0:08:42basically six different methods with the distance so you can be to a gaussian mixtures
0:08:47trained with the maximum likelihood training
0:08:50and also discriminative training utilizing the but tools
0:08:54and then also to supervectors systems using gmm supervectors and the generalized linear risk sequence
0:09:01and there are some of the control parameters that we considered
0:09:04so process for the two simplest classifiers that we have a
0:09:08because knn would require that we start the whole training that this is not feasible
0:09:12so we use the vq code-books to approximate the training set
0:09:20that he is an overview of the data so i'm not going to a good
0:09:23indicators of the numbers but
0:09:26but the actors and the last row and the last column of this table which
0:09:30so the number of samples by the different classes
0:09:32and users so
0:09:34we can see that there is a
0:09:36massive imbalance in the data which actually causes some problems for the classifier construction
0:09:42and some of the user didn't collect any data for certain classes and some of
0:09:46them have been more active collecting the data
0:09:50and the most popular class seems to be the office
0:09:52so many people have collected the data director of results and don't feel too much
0:09:57enthusiastic to do this at every time
0:10:01and regarding the users
0:10:05most of the samples come from the city of tampering but there is one user
0:10:11when we have actually some data samples from bottom row and a majority from closing
0:10:16so two different it is
0:10:17and then here is that can see the different phone models that the
0:10:21included to the comparisons
0:10:23and when we had a very to a classifiers we consider only one user at
0:10:27cross validation which means that when we have that english that the user number one
0:10:31we have training of the classifiers using the remaining five speakers a five user
0:10:35and then product this
0:10:37over all the users
0:10:40and also we refer to report the average class specific accuracy rather than the form
0:10:46identification accuracy because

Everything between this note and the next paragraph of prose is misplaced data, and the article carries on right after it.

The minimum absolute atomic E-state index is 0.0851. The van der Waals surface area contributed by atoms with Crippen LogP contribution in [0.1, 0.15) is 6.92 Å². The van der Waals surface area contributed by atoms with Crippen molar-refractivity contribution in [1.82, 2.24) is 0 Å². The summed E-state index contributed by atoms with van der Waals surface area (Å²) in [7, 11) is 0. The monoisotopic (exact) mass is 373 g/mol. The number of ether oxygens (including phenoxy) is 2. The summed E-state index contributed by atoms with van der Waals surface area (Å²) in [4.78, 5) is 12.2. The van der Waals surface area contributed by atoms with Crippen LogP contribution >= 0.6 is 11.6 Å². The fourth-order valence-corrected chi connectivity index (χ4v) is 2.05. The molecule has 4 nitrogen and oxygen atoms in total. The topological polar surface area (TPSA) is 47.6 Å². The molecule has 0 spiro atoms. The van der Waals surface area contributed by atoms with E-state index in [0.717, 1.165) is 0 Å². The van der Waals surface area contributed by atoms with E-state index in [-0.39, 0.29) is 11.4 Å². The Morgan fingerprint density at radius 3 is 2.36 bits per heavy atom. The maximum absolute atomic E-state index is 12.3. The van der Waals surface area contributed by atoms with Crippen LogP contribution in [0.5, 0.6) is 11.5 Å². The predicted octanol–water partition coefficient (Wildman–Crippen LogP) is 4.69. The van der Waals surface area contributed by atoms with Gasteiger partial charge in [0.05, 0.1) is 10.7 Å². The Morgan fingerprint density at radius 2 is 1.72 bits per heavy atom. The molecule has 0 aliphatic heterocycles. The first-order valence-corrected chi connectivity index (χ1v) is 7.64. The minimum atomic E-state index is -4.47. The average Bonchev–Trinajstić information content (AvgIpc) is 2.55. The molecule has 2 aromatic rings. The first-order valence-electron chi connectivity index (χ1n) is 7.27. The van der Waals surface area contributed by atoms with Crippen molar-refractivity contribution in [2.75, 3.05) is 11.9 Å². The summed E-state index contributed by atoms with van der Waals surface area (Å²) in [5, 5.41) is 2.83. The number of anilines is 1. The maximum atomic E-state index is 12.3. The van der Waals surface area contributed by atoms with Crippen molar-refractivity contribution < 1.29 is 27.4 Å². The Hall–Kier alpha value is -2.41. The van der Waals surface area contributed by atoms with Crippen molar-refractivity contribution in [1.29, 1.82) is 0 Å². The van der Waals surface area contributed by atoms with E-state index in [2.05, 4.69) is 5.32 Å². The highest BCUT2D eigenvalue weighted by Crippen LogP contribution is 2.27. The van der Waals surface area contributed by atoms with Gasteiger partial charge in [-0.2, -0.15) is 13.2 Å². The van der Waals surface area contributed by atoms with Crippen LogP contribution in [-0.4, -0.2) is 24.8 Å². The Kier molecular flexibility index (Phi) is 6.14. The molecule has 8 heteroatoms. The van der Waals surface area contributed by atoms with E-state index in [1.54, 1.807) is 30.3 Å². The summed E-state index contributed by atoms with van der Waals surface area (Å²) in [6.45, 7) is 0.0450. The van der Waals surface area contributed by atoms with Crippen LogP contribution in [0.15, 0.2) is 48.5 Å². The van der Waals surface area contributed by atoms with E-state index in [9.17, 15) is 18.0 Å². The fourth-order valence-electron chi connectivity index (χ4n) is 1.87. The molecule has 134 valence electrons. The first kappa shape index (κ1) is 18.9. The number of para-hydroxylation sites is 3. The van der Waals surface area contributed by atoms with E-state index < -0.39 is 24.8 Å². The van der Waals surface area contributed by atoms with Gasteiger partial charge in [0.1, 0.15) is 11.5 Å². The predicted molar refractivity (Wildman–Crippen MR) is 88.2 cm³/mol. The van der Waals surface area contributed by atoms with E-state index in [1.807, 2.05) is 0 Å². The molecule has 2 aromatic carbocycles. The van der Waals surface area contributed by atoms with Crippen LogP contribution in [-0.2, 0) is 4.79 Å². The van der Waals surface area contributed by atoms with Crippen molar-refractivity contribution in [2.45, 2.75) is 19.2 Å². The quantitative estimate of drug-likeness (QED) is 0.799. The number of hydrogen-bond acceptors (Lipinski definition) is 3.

0:10:48that would be very much biased towards the of explicit we want to see on
0:10:52average per class how we are doing
0:10:56so here are the
0:10:58the results for the two simplest classifier so in the x-axis we can see the
0:11:02codebook size that we used for the vq and K
0:11:04then we see the identification rate here
0:11:07so as you can see the best that we can achieve here is around forty
0:11:11percent but for the knn
0:11:13and perhaps surprisingly we get the best result when we have just using single nearest
0:11:18i have some possible that one
0:11:21really suspect listen and then also they're not so surprisingly we find that is
0:11:26can be you
0:11:27vq scoring outperforms the best K configuration
0:11:32and generally when we use the more than two five six speaker
0:11:38well here are the results for the simple stuff but for the gaussian mixture models
0:11:42of frame that's gaussian mixture
0:11:47well how the accuracy in general et cetera that when we use more than five
0:11:51hundred twelve gaussians
0:11:53and we in this numbers we don't see the maximum benefit from the discriminative training
0:11:58and but later so a couple of more details about the phone
0:12:04and that is a gmm-svm system was the most confusing for us actually because we
0:12:10couldn't find any of these typical trance that when we increase the number of gaussian
0:12:14so that the relevance factor we is difficult this find any
0:12:17meaningful buttons here so we actually tried two different svm optimizer some take this couple